1,601
    0
    0

    That works great until the wife re-arranges the furniture!!
     
  13. DarinCraft

    DarinCraft New Member

    1,159
    0
    0
    Another thing that people forget. You have a HUGE advantage over the bad guy. He is on your turf. Great reminder Dan thanks.
     
  14. Car54

    Car54 New Member

    2,103
    0
    0
    Another thing you can do that doesn't involve shooting is to constantly be aware of your surroundings and those who surround you. Watch people and their actions. The hands and eyes are the most important areas to watch. Most often furtive eye movement and hand gestures will coincide with each other just prior to or at the onset of any action.

    Be alert and look for areas of safety that offer cover or concealment for you and your family if an incident breaks out. Always think of getting to safety before engaging the threat unless your life depends on immediate action. It might be as simple as moving into a store from the court area in a mall. If possible continue to watch the incident as you move to safety while notifying the authorities, but don't jeopardize anyones safety in order to give a blow by blow account.

    Another thing, police departments have stressed a danger zone called the "reactionary gap". This is an area within 21 feet of you where a person can get to you within 1.5 seconds and do you harm. If trouble presents itself to you always make sure you try to keep at least that distance. A person armed with a knife who is not very proficient with it can still get to you and do you harm before you react if within the 21 foot gap.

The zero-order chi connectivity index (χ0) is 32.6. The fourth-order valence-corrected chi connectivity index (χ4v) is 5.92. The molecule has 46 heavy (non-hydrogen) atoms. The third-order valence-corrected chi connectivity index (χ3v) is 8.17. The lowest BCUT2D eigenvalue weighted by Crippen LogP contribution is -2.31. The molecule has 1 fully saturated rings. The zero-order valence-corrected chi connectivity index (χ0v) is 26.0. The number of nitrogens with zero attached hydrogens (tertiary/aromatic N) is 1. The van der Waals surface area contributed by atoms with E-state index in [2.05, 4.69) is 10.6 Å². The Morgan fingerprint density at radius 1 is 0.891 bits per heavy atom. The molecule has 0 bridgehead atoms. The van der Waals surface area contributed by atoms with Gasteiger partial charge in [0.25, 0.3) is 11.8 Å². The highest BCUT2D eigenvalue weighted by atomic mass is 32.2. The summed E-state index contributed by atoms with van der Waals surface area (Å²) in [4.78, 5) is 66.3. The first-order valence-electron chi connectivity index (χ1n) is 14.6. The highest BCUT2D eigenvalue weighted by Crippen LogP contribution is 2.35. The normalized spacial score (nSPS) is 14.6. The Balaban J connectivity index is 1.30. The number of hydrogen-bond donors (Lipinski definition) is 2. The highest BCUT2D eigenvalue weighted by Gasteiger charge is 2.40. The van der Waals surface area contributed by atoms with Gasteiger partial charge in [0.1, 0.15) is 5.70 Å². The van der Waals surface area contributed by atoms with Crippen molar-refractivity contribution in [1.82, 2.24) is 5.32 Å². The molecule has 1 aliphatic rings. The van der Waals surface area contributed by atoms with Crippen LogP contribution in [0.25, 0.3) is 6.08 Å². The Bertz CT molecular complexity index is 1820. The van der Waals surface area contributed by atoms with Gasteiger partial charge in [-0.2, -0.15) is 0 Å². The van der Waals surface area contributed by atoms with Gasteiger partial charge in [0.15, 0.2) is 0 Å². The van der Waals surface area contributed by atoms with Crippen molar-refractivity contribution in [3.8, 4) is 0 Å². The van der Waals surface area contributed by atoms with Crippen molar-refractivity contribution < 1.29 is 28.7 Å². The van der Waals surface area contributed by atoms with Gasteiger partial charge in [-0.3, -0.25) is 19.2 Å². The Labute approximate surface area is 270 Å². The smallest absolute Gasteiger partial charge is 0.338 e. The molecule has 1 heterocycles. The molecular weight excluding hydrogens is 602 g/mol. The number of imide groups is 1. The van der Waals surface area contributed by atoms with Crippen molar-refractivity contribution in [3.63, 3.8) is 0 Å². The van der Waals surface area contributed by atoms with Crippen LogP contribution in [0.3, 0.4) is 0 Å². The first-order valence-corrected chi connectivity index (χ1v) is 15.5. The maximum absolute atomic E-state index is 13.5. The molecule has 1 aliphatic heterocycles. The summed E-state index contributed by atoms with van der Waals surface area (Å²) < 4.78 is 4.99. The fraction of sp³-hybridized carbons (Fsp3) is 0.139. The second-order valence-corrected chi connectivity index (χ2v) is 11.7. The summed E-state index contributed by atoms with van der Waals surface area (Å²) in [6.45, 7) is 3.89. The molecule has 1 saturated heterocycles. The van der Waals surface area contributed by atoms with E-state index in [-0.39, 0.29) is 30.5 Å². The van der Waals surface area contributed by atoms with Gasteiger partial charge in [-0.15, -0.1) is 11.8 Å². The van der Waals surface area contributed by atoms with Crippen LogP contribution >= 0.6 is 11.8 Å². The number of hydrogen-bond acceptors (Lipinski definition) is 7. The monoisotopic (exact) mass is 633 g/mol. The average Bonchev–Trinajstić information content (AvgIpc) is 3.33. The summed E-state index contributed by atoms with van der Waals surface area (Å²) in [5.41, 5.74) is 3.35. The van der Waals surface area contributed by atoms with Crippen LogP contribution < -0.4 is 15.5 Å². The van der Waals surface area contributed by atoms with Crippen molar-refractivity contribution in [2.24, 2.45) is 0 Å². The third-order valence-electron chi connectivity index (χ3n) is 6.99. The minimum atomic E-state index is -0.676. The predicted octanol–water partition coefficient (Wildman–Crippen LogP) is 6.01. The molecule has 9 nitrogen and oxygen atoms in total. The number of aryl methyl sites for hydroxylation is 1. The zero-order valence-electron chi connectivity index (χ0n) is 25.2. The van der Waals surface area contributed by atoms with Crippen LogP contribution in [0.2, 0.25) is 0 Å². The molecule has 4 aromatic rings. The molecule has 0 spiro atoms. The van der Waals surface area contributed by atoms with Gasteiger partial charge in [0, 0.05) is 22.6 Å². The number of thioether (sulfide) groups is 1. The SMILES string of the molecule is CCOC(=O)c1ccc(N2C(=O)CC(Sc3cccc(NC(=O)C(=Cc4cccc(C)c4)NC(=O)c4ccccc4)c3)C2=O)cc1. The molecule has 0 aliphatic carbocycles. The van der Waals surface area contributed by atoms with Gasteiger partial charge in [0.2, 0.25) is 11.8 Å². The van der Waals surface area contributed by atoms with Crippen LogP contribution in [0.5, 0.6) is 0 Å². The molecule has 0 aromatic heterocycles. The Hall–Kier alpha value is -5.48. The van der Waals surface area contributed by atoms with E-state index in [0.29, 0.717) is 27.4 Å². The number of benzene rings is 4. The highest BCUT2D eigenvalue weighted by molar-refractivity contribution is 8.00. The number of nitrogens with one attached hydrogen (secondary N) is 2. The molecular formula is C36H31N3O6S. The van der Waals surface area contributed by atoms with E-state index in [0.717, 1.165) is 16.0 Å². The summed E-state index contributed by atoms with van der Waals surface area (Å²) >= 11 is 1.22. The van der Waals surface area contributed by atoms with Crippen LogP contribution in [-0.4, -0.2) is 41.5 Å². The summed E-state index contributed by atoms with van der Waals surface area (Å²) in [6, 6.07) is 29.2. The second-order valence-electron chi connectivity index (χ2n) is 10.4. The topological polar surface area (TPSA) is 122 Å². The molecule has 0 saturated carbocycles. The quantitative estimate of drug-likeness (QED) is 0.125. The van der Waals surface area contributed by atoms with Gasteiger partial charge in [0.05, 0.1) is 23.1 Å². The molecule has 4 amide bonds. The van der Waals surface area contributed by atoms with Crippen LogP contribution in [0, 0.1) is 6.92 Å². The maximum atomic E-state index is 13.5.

15. NGIB

    NGIB New Member

    7,143
    1
    0
    I've never had any formal training but I will add one factoid to this thread - know your gun and shoot it a lot. I've met bunches of folks that buy a gun & 1 box of ammo for protection - and put it in a dresser feeling very content. If you haven't fired at least 1000 rounds out of your defensive gun - you need to shoot it more...
     
  16. Shihan

    Shihan Active Member Lifetime Supporter

    8,590
    2
    38
    I like to practice my defensive bayonet fighting. I pay attention to parrying with the blade and blocking with the stock of the rifle. After the block I like to follow through with a slash.:D
     
  17. Jo da Plumbr

    Jo da Plumbr New Member

    4,492
    0
    0
    Due to the fact that I do not live in a free country my daily carry has to be a knife. And a folding knife at that. So I do a lot of practicing with pulling and deploying the blade in one motion. Then work on changing grips and stances.
    God I hope I never have to utilize any of that training.
     
  18. DarinCraft

    DarinCraft New Member

    1,159
    0
    0
    Great info Guys and Shihan...you still scare me:D

    NGIB, people always need to be reminded that the gun doesn't matter one bit if you can't hit anything with it or have no muscle memory. Great info thanks.

    Jo, never under estimate the power of a knife in the right hands. Your practice is invaluable. Great advice

    Car54 I am going to quote your reply and put it in my thread about things you might not consider thread. Good info for that thread.
    http://www.firearmstalk.com/forums/f55/some-things-you-might-not-have-thought-about-37910/
     
    Last edited: Feb 14, 2011
  19. DarinCraft

    DarinCraft New Member

    1,159
    0
    0
    I was asked to explain a couple of things in my OP.